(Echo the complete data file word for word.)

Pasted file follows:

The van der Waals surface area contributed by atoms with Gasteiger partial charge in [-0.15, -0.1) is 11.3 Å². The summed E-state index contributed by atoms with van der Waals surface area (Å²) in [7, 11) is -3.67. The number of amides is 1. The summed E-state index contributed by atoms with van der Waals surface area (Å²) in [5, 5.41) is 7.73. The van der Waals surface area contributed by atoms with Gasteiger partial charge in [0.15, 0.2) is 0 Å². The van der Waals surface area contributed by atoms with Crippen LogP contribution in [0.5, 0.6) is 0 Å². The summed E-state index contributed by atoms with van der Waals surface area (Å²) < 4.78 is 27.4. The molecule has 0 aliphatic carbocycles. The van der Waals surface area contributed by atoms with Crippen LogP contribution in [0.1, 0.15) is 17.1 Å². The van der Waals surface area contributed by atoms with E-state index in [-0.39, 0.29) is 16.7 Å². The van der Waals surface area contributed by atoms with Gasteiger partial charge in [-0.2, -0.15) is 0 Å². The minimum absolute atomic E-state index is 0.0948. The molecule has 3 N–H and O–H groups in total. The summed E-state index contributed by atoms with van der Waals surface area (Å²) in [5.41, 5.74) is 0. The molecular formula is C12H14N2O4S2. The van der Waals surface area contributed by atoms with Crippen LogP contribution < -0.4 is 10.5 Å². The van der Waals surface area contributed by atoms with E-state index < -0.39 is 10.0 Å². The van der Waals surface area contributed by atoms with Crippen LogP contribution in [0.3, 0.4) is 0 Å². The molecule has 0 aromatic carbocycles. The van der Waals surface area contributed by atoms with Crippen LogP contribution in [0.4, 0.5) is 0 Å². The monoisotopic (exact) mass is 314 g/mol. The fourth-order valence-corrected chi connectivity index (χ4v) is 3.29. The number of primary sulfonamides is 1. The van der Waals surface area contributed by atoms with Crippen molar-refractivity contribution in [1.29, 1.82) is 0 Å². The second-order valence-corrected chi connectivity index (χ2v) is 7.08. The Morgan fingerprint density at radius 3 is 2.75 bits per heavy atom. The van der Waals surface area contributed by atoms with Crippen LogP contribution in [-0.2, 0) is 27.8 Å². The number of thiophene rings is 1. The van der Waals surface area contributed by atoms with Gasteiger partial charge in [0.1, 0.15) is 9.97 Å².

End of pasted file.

The van der Waals surface area contributed by atoms with Gasteiger partial charge in [-0.15, -0.1) is 11.3 Å². The summed E-state index contributed by atoms with van der Waals surface area (Å²) in [7, 11) is -3.67. The number of amides is 1. The summed E-state index contributed by atoms with van der Waals surface area (Å²) in [5, 5.41) is 7.73. The van der Waals surface area contributed by atoms with Gasteiger partial charge in [0.15, 0.2) is 0 Å². The van der Waals surface area contributed by atoms with Crippen LogP contribution in [0.5, 0.6) is 0 Å². The summed E-state index contributed by atoms with van der Waals surface area (Å²) < 4.78 is 27.4. The molecule has 0 aliphatic carbocycles. The van der Waals surface area contributed by atoms with Crippen LogP contribution in [0.1, 0.15) is 17.1 Å². The van der Waals surface area contributed by atoms with E-state index in [-0.39, 0.29) is 16.7 Å². The van der Waals surface area contributed by atoms with Gasteiger partial charge in [-0.2, -0.15) is 0 Å². The minimum absolute atomic E-state index is 0.0948. The molecule has 3 N–H and O–H groups in total. The summed E-state index contributed by atoms with van der Waals surface area (Å²) in [5.41, 5.74) is 0. The molecular formula is C12H14N2O4S2. The van der Waals surface area contributed by atoms with Crippen LogP contribution < -0.4 is 10.5 Å². The van der Waals surface area contributed by atoms with E-state index < -0.39 is 10.0 Å². The van der Waals surface area contributed by atoms with Crippen LogP contribution in [0.3, 0.4) is 0 Å². The molecule has 0 aromatic carbocycles. The van der Waals surface area contributed by atoms with Crippen LogP contribution in [0.4, 0.5) is 0 Å². The monoisotopic (exact) mass is 314 g/mol. The fourth-order valence-corrected chi connectivity index (χ4v) is 3.29. The number of primary sulfonamides is 1. The van der Waals surface area contributed by atoms with Crippen molar-refractivity contribution in [1.29, 1.82) is 0 Å². The second-order valence-corrected chi connectivity index (χ2v) is 7.08. The Morgan fingerprint density at radius 3 is 2.75 bits per heavy atom. The van der Waals surface area contributed by atoms with Crippen LogP contribution in [-0.2, 0) is 27.8 Å². The number of thiophene rings is 1. The van der Waals surface area contributed by atoms with Gasteiger partial charge in [0.1, 0.15) is 9.97 Å².